This particular Fuzz Face (dated July 1970 on the potentiometers) has quite a bit of gain when turned up and is very sensitive between it’s ¾ up to full fuzz settings. The BC108C transistors are noted for being very heavy in gain. It is a darker sounding fuzz overall, with the emphasis being on the upper-low range frequencies as well as the mids. When using the Fuzz Face through a brighter amp, it can even out the tone a bit while also adding its own element of violin-like sustain. Sonically, this Fuzz Face when compared to our Vox Tone Bender, can really be thought of as a night and day comparison. They are nothing alike.
1971 Electro-Harmonix Big Muff Pi
The Electro-Harmonix Big Muff Pi emerged in the early ’70s as quite a radically-different sounding fuzz. The Big Muff has gain – and lots of it. Big Muffs were always silicon-based and early units such as this (known in some circles as the original “triangle-knob” version) also found favor by many pro players.
From Carlos Santana, to David Gilmour, to the Smashing Pumpkins, and countless others, the earliest Big Muffs found a dedicated camp of users. And did we mention this unit has a ton of gain? Not just gain, this is a big, wooly-feeling fat gain.
The Big Muff was also among the first (if not the first) fuzz unit that had such a huge sound with a very wide frequency response. This is what it is quite famous for in fact. Thick bottom end and all the treble bite you could ask for and a control labeled “Sustain” that didn’t lie.
The tone control on Big Muffs in general operate very differently as well. At one side of the tone setting is a very dark bass tone that easily goes to mud. On the opposite side of the tone control is a sharp high end that is pure psychedelia. The early reference to Iron Butterfy comes to mind as that sound can be captured when using the Muff to its extreme treble. When moving the tone control back toward the middle zone, one can often find the sweet spot that makes these Big Muffs so characteristically unique.
Not surprisingly, with so much sustain and gain on tap, the Big Muff sounds best to most people when used against a cleaner-amp. This is the opposite of the earlier fuzzes, which do best when used in conjunction with an already overdriven tube amp section. If you’re brave enough to run a Big Muff against an overdriven amp, expect quite a bit of noise and hiss, but some interesting overtones as well.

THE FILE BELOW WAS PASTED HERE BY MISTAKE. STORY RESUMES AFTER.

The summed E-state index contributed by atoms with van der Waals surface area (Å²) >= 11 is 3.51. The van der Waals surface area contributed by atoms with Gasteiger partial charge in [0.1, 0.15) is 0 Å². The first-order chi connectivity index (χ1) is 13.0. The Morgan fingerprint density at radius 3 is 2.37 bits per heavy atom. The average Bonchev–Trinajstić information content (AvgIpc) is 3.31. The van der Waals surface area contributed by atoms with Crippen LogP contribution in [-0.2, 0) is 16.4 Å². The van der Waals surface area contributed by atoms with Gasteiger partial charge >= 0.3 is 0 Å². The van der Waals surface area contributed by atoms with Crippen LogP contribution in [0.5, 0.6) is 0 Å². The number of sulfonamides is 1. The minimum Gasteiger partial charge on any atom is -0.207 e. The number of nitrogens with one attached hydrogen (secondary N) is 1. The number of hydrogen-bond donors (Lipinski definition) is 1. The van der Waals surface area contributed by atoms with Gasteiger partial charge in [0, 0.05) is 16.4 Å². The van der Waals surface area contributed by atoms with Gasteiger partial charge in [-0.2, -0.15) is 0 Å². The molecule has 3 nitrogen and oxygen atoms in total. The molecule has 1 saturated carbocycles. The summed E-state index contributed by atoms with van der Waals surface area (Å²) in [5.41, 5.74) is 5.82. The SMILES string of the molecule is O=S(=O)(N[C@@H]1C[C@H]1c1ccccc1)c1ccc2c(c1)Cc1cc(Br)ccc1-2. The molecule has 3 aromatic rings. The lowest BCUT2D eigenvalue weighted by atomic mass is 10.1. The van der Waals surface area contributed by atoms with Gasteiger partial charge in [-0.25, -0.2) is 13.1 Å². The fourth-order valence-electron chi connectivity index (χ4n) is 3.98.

1982 Pro Co. Sound Inc. RAT
David Gilmour sure likes his pedals – we can note him as another famous user of the Rat pedal in addition to Jeff Beck among others. It’s interesting to note that the circuit designer of the Rat, according to the book “Stompboxes”, by Art Thompson, came across much of the design and unique sound of the Rat by mistake. He apparently missed a color code on a resistor band and the circuit still worked and the resulting tone is history.
The Rat is similar to a Big Muff except it is a quite a bit more focused and tighter in its distortion feel. It has a wide frequency response when compared to our Tone Bender, but is a little more narrow than a Big Muff. Our Pro Co. Sound Inc. Rat really was considered THE “Marshall-in-a-box” sound in its day.
And though its fuzz control is labeled “Distortion”, it was first marketed as the be all-end all fuzz unit. Early advertising promised the Rat would, “Distort like Hell”. Some consider the Rat more of a distortion box rather than a fuzz, but since there is some debate on this topic, we thought to include it here regardless. It has certainly earned its keep over the years regardless of how one classifies the Rat and there are some great sounds that can be found within this small steel box.
And while the Rat does have a big low end similar to the Muff (no debate on the Muff’s classification as a fuzz) the Rat does feels a bit more controlled and faster on the attack. Perhaps not the perfect comparison, but where the Big Muff brings to mind looser thicker “stoner rock” heavy sounds when playing it at higher gained settings, the Rat feels more like the ’80s-metal side of the house.
Also similar to the Big Muff in another respect, this fuzz (distortion?!) seems to do best working on its own against a cleaner amp when using higher gain settings. However, turning the distortion down on the Rat can produce some mellower sounds that are effective to juice up an already overdriven amplifier. Our own early Pro Co Sound Inc. version of the Rat is surely beat up after years of service but isn’t going anywhere – it sounds great.
That’s a Wrap for Part 1
Each of these older fuzz units used in our introduction have their own unique character in how they sound and especially how they respond to one’s playing. Each also will have a different sound – in some cases radically so – depending on the gear that accompanies the fuzz. Because of this, some may consider fuzzes as being “picky” about what they’re being used with to get certain tones. Certainly finding the right fuzz can be a challenge because of this, but once you’ve got the taste for the one that works for you, they’re quite cool tone shapers.
In Part 2, we’ll look at a large assortment of today’s latest fuzz offerings. From fuzz clones, to reissues, to limited editions, and hybrid-fuzz units, we’ll prepare for the main course of our Fuzz Feast and do our best to outline their special attributes and tones.